Selected NYC Events (12/01) + GallerySpecialExhibits: Chelsea

“We search the internet everyday looking for the very best of What’s Happening, primarily on Manhattan’s WestSide, so that you don’t have to.” We make it as easy as 1-2-3.
For those wonderful, only in NYCity Holiday Windows scroll to bottom of today’s post.
For very best Holiday Shows and Tree Lightings see tab above: NYC Holiday Shows+

Have time for only one NYC Event today? Do this:

W.C. Fields in Vaudeville
Mid-Manhattan Library, 455 Fifth Ave./ 6:30PM, FREE
If you are only half as big a fan of W.C. Fields as I am, you won’t want to miss this one.
“With Trav S.D., writer, performer, and author of “No Applause, Just Throw Money: The Book That Made Vaudeville Famous” and “Chain of Fools: Silent Comedy and Its Legacies from Nickelodeons to Youtube.”

As part of FieldsFest (November 8 – December 25), a festival commemorating the 70th anniversary of W.C. Fields’ death, this illustrated talk explores the great comedian’s early years (1900-1930), as a juggler in vaudeville and a revue comedian, and the many ways those experiences influenced his later motion pictures.”

5 OTHER TOP NYC EVENTS TODAY

New York in the Revolution
Brexit Before and Beyond
“Will Big League Baseball Survive”
Victoria: The Queen
The Daily Show: An Oral History
bonus:Chick Corea 75th Birthday Celebration

==============================================================Smart Stuff / Other NYC Events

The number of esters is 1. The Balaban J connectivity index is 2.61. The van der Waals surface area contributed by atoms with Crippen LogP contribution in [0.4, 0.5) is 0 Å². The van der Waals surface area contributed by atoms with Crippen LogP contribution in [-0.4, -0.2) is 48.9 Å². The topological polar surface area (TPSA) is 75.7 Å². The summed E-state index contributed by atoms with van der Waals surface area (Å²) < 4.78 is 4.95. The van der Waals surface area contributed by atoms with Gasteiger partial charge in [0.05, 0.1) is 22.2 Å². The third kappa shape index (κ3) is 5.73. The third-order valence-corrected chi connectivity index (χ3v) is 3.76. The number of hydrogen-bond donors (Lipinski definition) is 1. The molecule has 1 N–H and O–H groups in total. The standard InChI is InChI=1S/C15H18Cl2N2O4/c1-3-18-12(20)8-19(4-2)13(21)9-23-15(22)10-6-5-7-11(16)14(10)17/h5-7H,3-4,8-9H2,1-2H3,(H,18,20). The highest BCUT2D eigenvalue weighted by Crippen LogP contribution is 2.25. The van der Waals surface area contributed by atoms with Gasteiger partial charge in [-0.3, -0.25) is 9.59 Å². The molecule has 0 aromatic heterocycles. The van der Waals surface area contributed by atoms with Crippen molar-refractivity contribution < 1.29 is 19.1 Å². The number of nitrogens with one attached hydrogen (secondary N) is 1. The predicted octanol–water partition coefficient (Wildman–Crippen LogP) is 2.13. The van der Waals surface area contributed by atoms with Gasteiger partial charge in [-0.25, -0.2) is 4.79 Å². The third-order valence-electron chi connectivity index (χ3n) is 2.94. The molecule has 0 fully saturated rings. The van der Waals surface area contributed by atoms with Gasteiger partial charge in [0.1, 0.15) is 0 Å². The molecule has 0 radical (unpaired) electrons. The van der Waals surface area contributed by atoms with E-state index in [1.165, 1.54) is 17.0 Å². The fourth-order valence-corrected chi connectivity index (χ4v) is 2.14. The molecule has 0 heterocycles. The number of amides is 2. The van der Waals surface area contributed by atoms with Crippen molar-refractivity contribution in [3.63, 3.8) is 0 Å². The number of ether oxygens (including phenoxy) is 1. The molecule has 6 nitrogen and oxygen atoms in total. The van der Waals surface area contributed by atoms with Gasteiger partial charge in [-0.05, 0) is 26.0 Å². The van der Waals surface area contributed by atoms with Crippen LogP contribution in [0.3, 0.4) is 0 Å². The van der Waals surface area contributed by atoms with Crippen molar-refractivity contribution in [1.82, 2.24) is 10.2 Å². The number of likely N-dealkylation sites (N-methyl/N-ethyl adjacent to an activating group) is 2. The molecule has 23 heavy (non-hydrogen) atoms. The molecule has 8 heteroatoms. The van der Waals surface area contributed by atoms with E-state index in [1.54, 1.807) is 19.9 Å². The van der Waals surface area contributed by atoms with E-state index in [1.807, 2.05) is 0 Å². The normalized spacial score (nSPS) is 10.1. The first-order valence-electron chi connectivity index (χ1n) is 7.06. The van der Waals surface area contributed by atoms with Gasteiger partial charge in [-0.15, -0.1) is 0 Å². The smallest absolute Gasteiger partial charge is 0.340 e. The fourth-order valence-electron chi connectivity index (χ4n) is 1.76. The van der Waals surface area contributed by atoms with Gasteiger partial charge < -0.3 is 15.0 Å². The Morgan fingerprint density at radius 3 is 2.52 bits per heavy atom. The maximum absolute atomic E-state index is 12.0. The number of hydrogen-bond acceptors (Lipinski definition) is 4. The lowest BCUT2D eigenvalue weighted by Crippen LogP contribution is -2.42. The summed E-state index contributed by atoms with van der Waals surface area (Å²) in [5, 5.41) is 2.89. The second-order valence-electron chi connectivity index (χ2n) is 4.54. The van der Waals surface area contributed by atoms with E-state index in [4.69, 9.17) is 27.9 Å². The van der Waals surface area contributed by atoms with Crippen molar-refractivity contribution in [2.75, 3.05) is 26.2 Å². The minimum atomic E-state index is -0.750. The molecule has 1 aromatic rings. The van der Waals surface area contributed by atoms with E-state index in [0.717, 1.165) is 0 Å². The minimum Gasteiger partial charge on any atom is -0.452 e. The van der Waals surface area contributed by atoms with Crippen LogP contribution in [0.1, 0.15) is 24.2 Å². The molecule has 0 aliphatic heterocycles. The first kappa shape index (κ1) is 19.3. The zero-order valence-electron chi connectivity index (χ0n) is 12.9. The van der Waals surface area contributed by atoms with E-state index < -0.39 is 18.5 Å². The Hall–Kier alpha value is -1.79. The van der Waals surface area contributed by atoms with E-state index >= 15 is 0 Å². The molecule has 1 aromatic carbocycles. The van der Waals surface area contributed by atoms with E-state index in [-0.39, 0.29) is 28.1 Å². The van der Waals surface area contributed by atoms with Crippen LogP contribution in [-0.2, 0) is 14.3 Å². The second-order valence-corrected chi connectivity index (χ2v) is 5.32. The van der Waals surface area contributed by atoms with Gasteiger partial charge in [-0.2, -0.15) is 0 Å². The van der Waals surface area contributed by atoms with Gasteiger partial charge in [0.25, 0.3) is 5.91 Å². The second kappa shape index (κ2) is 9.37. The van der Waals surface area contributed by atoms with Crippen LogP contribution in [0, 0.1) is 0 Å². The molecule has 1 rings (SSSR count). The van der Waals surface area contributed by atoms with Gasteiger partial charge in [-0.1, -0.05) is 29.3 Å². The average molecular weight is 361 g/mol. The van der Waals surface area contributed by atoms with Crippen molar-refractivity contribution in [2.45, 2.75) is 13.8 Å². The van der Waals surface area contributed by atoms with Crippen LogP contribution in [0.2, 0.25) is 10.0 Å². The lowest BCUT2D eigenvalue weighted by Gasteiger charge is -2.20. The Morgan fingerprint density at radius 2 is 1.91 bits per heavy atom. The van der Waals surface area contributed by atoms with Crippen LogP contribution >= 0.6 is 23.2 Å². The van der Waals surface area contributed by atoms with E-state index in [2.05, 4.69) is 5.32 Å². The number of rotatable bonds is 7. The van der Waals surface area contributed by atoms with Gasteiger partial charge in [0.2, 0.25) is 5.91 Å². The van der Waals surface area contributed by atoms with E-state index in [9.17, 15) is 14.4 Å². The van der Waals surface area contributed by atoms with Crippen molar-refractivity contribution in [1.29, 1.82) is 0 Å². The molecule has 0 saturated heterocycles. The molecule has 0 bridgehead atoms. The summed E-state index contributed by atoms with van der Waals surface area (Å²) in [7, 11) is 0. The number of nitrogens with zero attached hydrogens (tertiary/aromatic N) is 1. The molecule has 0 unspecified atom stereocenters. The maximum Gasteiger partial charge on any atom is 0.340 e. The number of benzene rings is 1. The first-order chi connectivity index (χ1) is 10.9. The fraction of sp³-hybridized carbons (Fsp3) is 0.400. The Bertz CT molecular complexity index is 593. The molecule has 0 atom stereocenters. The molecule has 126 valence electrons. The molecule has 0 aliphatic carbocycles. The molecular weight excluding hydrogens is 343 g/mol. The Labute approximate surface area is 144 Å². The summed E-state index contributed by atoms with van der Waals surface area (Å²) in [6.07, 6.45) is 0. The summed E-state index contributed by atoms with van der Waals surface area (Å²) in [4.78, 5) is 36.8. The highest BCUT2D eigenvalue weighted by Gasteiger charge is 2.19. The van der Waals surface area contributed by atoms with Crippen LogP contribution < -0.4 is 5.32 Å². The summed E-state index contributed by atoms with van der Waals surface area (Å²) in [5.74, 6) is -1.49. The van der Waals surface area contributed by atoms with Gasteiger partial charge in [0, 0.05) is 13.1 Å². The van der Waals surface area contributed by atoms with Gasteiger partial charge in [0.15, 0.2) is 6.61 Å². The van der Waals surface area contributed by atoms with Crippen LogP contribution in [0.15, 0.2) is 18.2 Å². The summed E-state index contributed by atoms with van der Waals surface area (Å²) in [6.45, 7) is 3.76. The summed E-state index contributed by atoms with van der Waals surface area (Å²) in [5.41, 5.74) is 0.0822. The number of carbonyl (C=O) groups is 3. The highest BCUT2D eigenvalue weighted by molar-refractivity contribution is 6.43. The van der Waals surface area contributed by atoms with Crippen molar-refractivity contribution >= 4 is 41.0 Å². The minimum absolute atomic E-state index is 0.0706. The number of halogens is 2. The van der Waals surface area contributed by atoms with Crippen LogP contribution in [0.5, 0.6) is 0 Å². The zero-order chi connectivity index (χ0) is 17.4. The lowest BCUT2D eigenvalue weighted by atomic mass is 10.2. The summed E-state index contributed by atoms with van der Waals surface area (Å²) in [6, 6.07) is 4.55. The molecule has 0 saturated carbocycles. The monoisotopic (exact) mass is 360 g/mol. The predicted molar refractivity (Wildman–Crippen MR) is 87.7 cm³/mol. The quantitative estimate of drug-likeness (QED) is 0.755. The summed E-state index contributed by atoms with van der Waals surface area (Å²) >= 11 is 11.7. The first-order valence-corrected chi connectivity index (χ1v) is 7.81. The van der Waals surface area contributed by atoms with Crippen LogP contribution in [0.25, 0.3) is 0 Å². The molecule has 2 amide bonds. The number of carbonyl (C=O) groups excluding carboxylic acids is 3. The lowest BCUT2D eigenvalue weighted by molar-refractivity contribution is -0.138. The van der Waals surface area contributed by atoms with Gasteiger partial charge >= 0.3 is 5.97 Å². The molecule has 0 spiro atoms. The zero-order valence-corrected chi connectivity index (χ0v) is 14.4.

(Lectures, Discussions, Book Talks, Literary Readings, Classes, Food & Drink, Other)

New York in the Revolution
Fraunces Tavern Museum, 54 Pearl St./ 6:30PM, $10
Presented by Paul Cohen & Richard Brown
“Historians of the Revolutionary War in America have been fortunate in their resources: few wars in history have such a rich literary and cartographic heritage. The high skills of the surveyors, artists, and engravers who delineated the topography and fields of battle allow us to observe the unfolding of events that ultimately defined the United States. Cohen & Brown will illustrate New York’s important role during the Revolution with historic maps of the period.”

Brexit Before and Beyond (also Friday)
Columbia University, 116th St. & Broadway/ 6:15Pm, FREE
“On June 23, 2016 a slim majority of the people of the United Kingdom voted to leave the European Union by national referendum. The reasons that led to this historic vote, ending 43 years of UK membership in the EU, are still being widely debated, as are the potential ramifications. This two-day event brings together journalists and scholars from European and American universities to uncover both the underlying issues that precipitated the UK’s decision to separate from the EU as well as the ongoing fallout from the “Brexit” vote”

“Will Big League Baseball Survive” with Lincoln Mitchell
Bergino Baseball Clubhouse, 67 E11th St./ 7PM, FREE, RSVP required
“In his shrewd analysis — “Will Big League Baseball Survive?” — Lincoln Mitchell asks whether the sport will continue in its current form as a huge, lucrative global business that offers a monopoly in North America and whether those structures are sustainable.

Mitchell places baseball in the context of the larger, evolving American and global entertainment sector. He examines how both changes directly related to baseball — including youth sports and the increased globalization of the game — and broader societal trends, such as developments in media consumption and celebrity culture, will impact big league baseball over the next few decades.”